The review was highlighted in my recent tab roundup, with reporting coming mainly from my colleagues at the Simcoe Reformer. The paper has posted a few more articles since I wrote that roundup-- one accusing the board of sabotaging PDCS, one on a meeting held at the school and one questioning whether the data being presented to the review committee is flawed. On the latter, the article is a bit confusing since it has the municipality acknowledging that most of the new housing has gone to older populations (who don't have school-aged kids). It seems as though the municipality's growth stats don't match the board's because it's comparing two different demographics.
From the first article:
They are also angry that the GEDSB pays for one-way busing of Port Dover students to Simcoe Composite School.
Because of this unique busing arrangement, 117 secondary students in the PDCS catchment area attend high school out of town. Were they forced to attend classes in their home town, the number of high-school students at PDCS would rise to 402, well within the board's goal of 75% capacity.
"There has been 25 years of the board surreptitiously putting nail after nail into this school," Marg Ryerse said to loud cheers in the packed gymnasium at PDCS. "As taxpayers in Port Dover we should be outraged. Port Doverites pay some of the heftiest taxes in Norfolk County. Port Dover is being shortchanged here. The board is literally driving our children away. Why is this being allowed to happen?"
GEDSB has PDCS under the microscope because there are 2,200 vacant pupil places at Norfolk's five public high schools.
This is a critique that has come up in this board and others before. Boards providing transportation from one area of the district to another that local advocates feel is overly detrimental to the local high school. I know that the GEDSB does this in Delhi, where if a student wants to access a senior-level course and is unable to (or doesn't want to wait until there's a critical mass at the school to have it offered), they are given busing to a school in Simcoe.
The critique is similar with PDCS, where students are taking advantage of the free busing.
This can be somewhat of a catch-22 for a school board. It has an obligation to serve all students through all pathways (open, workplace, college, university, academic, locally developed, etc.) regardless of what geographic area of the district their families choose as home. It has to do this within a finite amount of funding. Boards in southern Ontario can be very creative in their approaches, such as offering certain credits every other year, combining grades into one classroom, combining levels into one classroom, offering e-learning and even putting some tele/video conferencing solutions into place. At the end of the day, each of those solutions or all of them are not the solution for every student.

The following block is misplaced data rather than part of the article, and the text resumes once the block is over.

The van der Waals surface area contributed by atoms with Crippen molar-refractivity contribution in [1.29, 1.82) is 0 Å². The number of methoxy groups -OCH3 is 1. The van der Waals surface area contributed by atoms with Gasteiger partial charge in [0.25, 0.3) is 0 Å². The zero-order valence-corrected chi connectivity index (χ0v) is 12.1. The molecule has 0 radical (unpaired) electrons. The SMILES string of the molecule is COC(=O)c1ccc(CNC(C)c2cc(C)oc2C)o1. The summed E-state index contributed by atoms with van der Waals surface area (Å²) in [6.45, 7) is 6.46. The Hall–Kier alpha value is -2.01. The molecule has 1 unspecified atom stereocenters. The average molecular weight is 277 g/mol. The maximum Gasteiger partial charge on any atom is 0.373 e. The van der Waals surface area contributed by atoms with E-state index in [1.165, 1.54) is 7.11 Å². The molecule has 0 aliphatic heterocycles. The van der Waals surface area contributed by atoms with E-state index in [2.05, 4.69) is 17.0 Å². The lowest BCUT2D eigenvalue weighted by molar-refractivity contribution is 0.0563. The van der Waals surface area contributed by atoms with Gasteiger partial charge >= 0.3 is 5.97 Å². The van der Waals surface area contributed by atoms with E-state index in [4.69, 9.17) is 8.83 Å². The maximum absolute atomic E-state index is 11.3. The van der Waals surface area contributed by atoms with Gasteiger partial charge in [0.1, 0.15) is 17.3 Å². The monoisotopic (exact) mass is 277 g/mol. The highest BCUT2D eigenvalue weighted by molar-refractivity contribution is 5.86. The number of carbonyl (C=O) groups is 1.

What can sometimes happen (and did in Norwich to some extent, according to data presented in 2004-05), is that the student body tends to sign up for the courses that are offered, regardless if that's the most appropriate course. In this example, the data showed more students taking academic and university level courses -- because that's what could be offered -- than necessarily students heading down that pathway post-grad.
Families tend to vote with their feet. If a course isn't being offered in their home school, or isn't being offered in the format they want or need and they can do so, they'll travel to get it. When you reach a critical mass of people travelling from point A to B, when do you start transporting the students in that direction? Never?
Even a 400-student school can be difficult to time table for every option.
Rather than condemning the board for this situation, I think a far more interesting question would be to ask (in this case) the almost 200 students who take advantage of the transportation why they've done so. The answers could be very, very instructional and illuminating to the committee and the school board.
It's a question that's never asked. Even a few years ago in the midst of Niagara District Secondary School stuff where census stats shows 700 high school-aged students in the catchment area and fewer than half choosing NDSS, no one asked why the other students voted with their feet.

Tuesday, November 15, 2011

Random tab roundup

Browser-tab dump! In the following groups:
Capital / accommodation
Full-day kindergarten
Safety in schools
  • The Cornwall Standard Freeholder on the Upper Canada DSB keeping wifi networks in its schools;
  • The Sault Star on the Algoma DSB pondering surveillance cameras in some of its high schools;
  • The Peterborough Examiner on the Kawartha Pine Ridge DSB's wifi study and implementation in its schools; and,
  • The Welland Tribune forshadowing a recent visit by Broten to a local elementary school.
Fiscal / governance
  • The Belleville Intelligencer on 16 layoff notices that didn't turn into callbacks;
  • The North Bay Nugget on the suspension of a trustee in the Near North DSB;
  • The Hamilton Spectator on a breach-of-conduct investigation at the Hamilton Wentworth DSB; and,
  • The Timmins Daily Press on local schools' review of new fundraising policies (a little muddled in confusing fundraising with a convicted thief who stole from athletics programs).
It feels like I just cleaned house. Will do better with this sort of aggregation in the weeks ahead, promise.

Let's move from awareness to change

Welcome to the second day of bullying awareness week.